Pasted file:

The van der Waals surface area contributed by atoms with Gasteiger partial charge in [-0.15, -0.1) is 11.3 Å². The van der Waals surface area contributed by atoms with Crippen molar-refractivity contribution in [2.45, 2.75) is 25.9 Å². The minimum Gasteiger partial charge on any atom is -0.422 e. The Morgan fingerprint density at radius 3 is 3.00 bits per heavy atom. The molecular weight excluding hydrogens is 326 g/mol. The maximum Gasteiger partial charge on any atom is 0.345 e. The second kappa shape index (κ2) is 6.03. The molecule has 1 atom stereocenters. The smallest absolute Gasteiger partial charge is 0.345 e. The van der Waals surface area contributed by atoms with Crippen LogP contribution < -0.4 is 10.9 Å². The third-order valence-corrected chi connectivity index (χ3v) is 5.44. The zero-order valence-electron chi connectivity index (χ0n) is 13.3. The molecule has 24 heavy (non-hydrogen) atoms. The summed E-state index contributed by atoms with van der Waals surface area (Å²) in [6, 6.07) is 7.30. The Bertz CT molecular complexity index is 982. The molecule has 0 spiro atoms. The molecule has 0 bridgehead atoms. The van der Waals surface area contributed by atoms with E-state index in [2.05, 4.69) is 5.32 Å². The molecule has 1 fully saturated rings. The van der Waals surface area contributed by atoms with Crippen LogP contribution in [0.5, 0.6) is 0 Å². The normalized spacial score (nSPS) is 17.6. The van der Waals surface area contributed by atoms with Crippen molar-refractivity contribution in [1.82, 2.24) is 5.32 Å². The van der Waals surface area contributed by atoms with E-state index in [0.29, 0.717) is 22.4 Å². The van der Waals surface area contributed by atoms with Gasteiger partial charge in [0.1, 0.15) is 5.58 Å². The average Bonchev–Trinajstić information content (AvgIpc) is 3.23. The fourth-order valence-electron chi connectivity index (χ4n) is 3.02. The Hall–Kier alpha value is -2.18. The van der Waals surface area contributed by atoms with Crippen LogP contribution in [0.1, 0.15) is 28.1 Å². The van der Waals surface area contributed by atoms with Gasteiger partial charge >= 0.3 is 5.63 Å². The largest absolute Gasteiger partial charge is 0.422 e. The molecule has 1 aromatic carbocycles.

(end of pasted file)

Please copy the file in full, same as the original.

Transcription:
The van der Waals surface area contributed by atoms with Gasteiger partial charge in [-0.15, -0.1) is 11.3 Å². The van der Waals surface area contributed by atoms with Crippen molar-refractivity contribution in [2.45, 2.75) is 25.9 Å². The minimum Gasteiger partial charge on any atom is -0.422 e. The Morgan fingerprint density at radius 3 is 3.00 bits per heavy atom. The molecular weight excluding hydrogens is 326 g/mol. The maximum Gasteiger partial charge on any atom is 0.345 e. The second kappa shape index (κ2) is 6.03. The molecule has 1 atom stereocenters. The smallest absolute Gasteiger partial charge is 0.345 e. The van der Waals surface area contributed by atoms with Crippen LogP contribution < -0.4 is 10.9 Å². The third-order valence-corrected chi connectivity index (χ3v) is 5.44. The zero-order valence-electron chi connectivity index (χ0n) is 13.3. The molecule has 24 heavy (non-hydrogen) atoms. The summed E-state index contributed by atoms with van der Waals surface area (Å²) in [6, 6.07) is 7.30. The Bertz CT molecular complexity index is 982. The molecule has 0 spiro atoms. The molecule has 0 bridgehead atoms. The van der Waals surface area contributed by atoms with E-state index in [2.05, 4.69) is 5.32 Å². The molecule has 1 fully saturated rings. The van der Waals surface area contributed by atoms with Crippen LogP contribution in [0.5, 0.6) is 0 Å². The normalized spacial score (nSPS) is 17.6. The van der Waals surface area contributed by atoms with Crippen molar-refractivity contribution in [1.82, 2.24) is 5.32 Å². The van der Waals surface area contributed by atoms with E-state index in [0.29, 0.717) is 22.4 Å². The van der Waals surface area contributed by atoms with Gasteiger partial charge in [0.1, 0.15) is 5.58 Å². The average Bonchev–Trinajstić information content (AvgIpc) is 3.23. The fourth-order valence-electron chi connectivity index (χ4n) is 3.02. The Hall–Kier alpha value is -2.18. The van der Waals surface area contributed by atoms with Crippen LogP contribution in [0.1, 0.15) is 28.1 Å². The van der Waals surface area contributed by atoms with Gasteiger partial charge >= 0.3 is 5.63 Å². The largest absolute Gasteiger partial charge is 0.422 e. The molecule has 1 aromatic carbocycles.